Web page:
• Announcements

    • khawk

      Download the Game Design and Indie Game Marketing Freebook   07/19/17

      GameDev.net and CRC Press have teamed up to bring a free ebook of content curated from top titles published by CRC Press. The freebook, Practices of Game Design & Indie Game Marketing, includes chapters from The Art of Game Design: A Book of Lenses, A Practical Guide to Indie Game Marketing, and An Architectural Approach to Level Design. The GameDev.net FreeBook is relevant to game designers, developers, and those interested in learning more about the challenges in game development. We know game development can be a tough discipline and business, so we picked several chapters from CRC Press titles that we thought would be of interest to you, the GameDev.net audience, in your journey to design, develop, and market your next game. The free ebook is available through CRC Press by clicking here. The Curated Books The Art of Game Design: A Book of Lenses, Second Edition, by Jesse Schell Presents 100+ sets of questions, or different lenses, for viewing a game’s design, encompassing diverse fields such as psychology, architecture, music, film, software engineering, theme park design, mathematics, anthropology, and more. Written by one of the world's top game designers, this book describes the deepest and most fundamental principles of game design, demonstrating how tactics used in board, card, and athletic games also work in video games. It provides practical instruction on creating world-class games that will be played again and again. View it here. A Practical Guide to Indie Game Marketing, by Joel Dreskin Marketing is an essential but too frequently overlooked or minimized component of the release plan for indie games. A Practical Guide to Indie Game Marketing provides you with the tools needed to build visibility and sell your indie games. With special focus on those developers with small budgets and limited staff and resources, this book is packed with tangible recommendations and techniques that you can put to use immediately. As a seasoned professional of the indie game arena, author Joel Dreskin gives you insight into practical, real-world experiences of marketing numerous successful games and also provides stories of the failures. View it here. An Architectural Approach to Level Design This is one of the first books to integrate architectural and spatial design theory with the field of level design. The book presents architectural techniques and theories for level designers to use in their own work. It connects architecture and level design in different ways that address the practical elements of how designers construct space and the experiential elements of how and why humans interact with this space. Throughout the text, readers learn skills for spatial layout, evoking emotion through gamespaces, and creating better levels through architectural theory. View it here. Learn more and download the ebook by clicking here. Did you know? GameDev.net and CRC Press also recently teamed up to bring GDNet+ Members up to a 20% discount on all CRC Press books. Learn more about this and other benefits here.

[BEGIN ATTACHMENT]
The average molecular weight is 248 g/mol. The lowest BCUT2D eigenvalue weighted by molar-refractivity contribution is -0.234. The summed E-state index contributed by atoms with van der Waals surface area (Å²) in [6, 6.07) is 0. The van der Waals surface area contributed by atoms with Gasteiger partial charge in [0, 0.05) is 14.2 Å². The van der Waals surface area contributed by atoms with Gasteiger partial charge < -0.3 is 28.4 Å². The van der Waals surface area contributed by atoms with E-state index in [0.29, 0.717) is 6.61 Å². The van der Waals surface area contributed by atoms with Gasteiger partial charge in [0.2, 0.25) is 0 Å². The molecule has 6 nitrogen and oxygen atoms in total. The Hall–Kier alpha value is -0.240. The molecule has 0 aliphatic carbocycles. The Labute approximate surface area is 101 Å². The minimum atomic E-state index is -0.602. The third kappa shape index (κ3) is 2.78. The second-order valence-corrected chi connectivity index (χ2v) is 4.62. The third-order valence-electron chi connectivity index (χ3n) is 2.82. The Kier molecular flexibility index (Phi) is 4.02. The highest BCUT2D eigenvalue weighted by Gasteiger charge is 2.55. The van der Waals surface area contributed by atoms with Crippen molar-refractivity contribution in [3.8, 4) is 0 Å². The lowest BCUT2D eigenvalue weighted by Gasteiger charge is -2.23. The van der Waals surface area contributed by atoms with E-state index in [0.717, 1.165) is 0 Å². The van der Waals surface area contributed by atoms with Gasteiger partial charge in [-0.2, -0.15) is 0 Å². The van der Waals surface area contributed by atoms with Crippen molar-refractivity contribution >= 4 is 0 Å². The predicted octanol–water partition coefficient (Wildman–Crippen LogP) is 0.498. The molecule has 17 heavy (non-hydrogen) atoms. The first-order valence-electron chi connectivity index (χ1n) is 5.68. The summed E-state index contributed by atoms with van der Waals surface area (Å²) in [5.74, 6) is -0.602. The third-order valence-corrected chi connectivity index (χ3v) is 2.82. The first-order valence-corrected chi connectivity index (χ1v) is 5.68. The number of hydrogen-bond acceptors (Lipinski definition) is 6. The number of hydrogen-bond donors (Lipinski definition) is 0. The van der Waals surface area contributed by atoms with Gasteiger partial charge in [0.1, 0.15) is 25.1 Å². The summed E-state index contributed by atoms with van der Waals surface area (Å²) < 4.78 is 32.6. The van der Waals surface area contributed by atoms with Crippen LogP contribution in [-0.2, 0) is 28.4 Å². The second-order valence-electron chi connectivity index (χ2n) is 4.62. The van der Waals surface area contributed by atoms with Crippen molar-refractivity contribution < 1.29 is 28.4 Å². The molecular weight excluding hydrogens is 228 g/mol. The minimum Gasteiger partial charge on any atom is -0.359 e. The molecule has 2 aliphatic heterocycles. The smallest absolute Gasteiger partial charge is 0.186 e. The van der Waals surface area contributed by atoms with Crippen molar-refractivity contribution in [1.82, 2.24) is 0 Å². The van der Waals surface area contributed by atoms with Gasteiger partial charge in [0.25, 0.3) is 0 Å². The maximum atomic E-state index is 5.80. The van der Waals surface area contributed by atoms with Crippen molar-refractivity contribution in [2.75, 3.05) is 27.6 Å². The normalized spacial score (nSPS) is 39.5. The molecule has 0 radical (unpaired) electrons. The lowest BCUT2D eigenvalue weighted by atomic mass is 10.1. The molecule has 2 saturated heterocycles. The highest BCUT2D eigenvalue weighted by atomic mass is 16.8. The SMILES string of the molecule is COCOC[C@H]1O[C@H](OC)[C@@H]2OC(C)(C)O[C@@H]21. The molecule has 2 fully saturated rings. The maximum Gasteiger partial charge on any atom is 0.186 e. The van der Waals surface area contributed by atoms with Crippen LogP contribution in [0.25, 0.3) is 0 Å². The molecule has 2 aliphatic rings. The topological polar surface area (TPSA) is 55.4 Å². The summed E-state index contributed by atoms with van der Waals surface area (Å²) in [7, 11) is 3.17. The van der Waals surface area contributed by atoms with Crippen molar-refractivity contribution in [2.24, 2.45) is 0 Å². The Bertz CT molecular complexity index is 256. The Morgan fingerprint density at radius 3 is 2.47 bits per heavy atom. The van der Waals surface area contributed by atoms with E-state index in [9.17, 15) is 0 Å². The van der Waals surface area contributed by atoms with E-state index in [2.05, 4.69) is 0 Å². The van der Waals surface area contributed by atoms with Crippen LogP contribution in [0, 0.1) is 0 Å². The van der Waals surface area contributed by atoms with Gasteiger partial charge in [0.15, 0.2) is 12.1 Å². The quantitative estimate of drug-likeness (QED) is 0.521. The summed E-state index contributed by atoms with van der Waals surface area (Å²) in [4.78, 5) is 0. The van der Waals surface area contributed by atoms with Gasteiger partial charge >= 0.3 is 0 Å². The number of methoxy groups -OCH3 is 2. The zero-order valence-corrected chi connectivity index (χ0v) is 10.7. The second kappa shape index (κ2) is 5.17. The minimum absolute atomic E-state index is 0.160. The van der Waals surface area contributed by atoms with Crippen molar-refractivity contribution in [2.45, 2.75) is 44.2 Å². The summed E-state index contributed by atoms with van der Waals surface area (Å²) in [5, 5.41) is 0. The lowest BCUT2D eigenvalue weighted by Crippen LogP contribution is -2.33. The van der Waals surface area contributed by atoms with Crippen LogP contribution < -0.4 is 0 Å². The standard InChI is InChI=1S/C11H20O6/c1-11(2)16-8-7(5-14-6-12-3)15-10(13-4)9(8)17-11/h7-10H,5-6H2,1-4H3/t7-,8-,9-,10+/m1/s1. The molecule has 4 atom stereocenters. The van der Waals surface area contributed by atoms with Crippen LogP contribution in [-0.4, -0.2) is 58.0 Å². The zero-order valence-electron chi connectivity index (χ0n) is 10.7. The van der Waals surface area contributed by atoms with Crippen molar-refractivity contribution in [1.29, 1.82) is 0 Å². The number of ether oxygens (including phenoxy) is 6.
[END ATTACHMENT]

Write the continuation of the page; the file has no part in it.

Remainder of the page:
Sign in to follow this  
Followers 0
TropicMonkey

Is it bad to use an IDE when you're just starting out with programming in Java?

20 posts in this topic

The book I am thinking about buying to learn how to program in Java advises the reader to avoid using any IDE such as NetBeans or Eclipse. Instead, it recommends the use of a simple code editor such as TextPad or Notepad++. It says IDEs, while they make programming easier and more efficient, don't allow the beginning programmer to learn as much. Do you agree with this? 

 

Book link:

 

http://www.barnesandnoble.com/w/ivor-hortons-beginning-java-ivor-horton/1102164532?ean=9780470404140

2

Share this post


Link to post
Share on other sites

I agree that an IDE can make things seem more complicated than they are/should be, but with the right guidance an IDE is fine.

If you take some time to read about the different parts of Eclipse or Netbeans, and how their UI's are laid out, you'll be fine, perhaps even better off than without using an IDE.

 

It won't be long before you'll encounter an error, or before you'll want to add a break to a line, enbaling you to step through every statement in your code - and that's much more complicated without an IDE, IMO.

 

The things you need to focus on from the beginning, regardless what IDE you'll be using, is (1) The code view (that main area that you can type into) like mainstream text editors, it allows a tab for every open source file.

(2) The project explorer (that bit showing your project, the contained packages and the source files as a tree structure)

(3) Basic project settings, where you can add some jars to extend your project with. This will be more important later on, but it's essential for setting up a project in the first go.

 

The rest will in my experience both as a TA and a developer come gradually.

 

Of course, for the very first steps it may be easier for some to go without an IDE, like Nercury says. Check Oracle's first lesson on the topic. But again, I wouldn't call it a gamebreaker if you start with an IDE.

2

Share this post


Link to post
Share on other sites

An IDE is not for learning stuff, it is to increase your efficiency once a text editor limit it. Getting into an IDE is not really trivial, especially eclipse etc. are not trivial at all. Therefor I would always sugguest to start with a simple text editor which supports syntax highlighting, much like Notepad++. Come on, it is just

 

javac test.java
java -cp . test

 

to compile and run a simple test java class.

 

Once you feel, that you have a good hold of the language and you think that a text editor is a clumpsy way to develop, you should consider using an IDE.